Although there is
a risk element involved from which lenders, unlike banks and
financial institutions, receive no protection from the Financial
Services Compensation Scheme (FSCS), the risk is minimised because
the money provided by lenders is spread across borrowers rather
than being focused upon any one particular borrower. The default
rate involved in peer to peer lending is estimated to be in
the region of 0.5 per cent, which is covered many times over
by the interest paid by borrowers who honour their repayments.
Many lenders are
investing considerable sums into peer to peer lending with a
view to making a serious income from this massively expanding
phenomenon. However the beauty of it is that at the opposite
end of the scale investors with as little as £50 to lend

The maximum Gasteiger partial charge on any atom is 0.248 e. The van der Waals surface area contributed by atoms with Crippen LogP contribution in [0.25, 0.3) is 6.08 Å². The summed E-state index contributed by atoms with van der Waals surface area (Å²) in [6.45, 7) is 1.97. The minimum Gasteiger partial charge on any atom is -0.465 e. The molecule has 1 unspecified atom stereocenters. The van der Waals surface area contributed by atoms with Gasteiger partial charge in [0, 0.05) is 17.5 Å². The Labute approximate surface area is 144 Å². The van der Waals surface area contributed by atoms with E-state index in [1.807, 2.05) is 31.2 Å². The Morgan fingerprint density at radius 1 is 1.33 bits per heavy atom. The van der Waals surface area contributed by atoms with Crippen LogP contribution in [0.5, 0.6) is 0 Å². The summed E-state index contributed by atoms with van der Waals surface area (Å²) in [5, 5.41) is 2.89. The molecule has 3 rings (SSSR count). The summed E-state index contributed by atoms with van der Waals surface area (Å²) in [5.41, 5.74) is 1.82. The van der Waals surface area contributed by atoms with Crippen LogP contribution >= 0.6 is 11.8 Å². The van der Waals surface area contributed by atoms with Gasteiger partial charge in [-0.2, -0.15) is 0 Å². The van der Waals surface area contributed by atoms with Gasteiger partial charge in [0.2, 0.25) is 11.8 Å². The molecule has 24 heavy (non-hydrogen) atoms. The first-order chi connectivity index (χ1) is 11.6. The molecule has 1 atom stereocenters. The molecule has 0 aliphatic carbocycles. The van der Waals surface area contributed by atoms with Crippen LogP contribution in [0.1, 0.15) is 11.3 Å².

are able to participate.
Thus, thanks to web
technology, everyday people are able to help out those in need
whilst being able to make a reasonable above-inflation profit
for themselves and at the same time remaining relatively safe
from the prospect of large-scale default. For their part borrowers
can get good low-interest terms on a loan without having to
deal with an increasingly unpopular and untrusted banking industry.
It is a best of all
worlds development which seriously promises to undermine the
lending industry as we know it, with businesses as well as private
individuals climbing aboard and getting involved.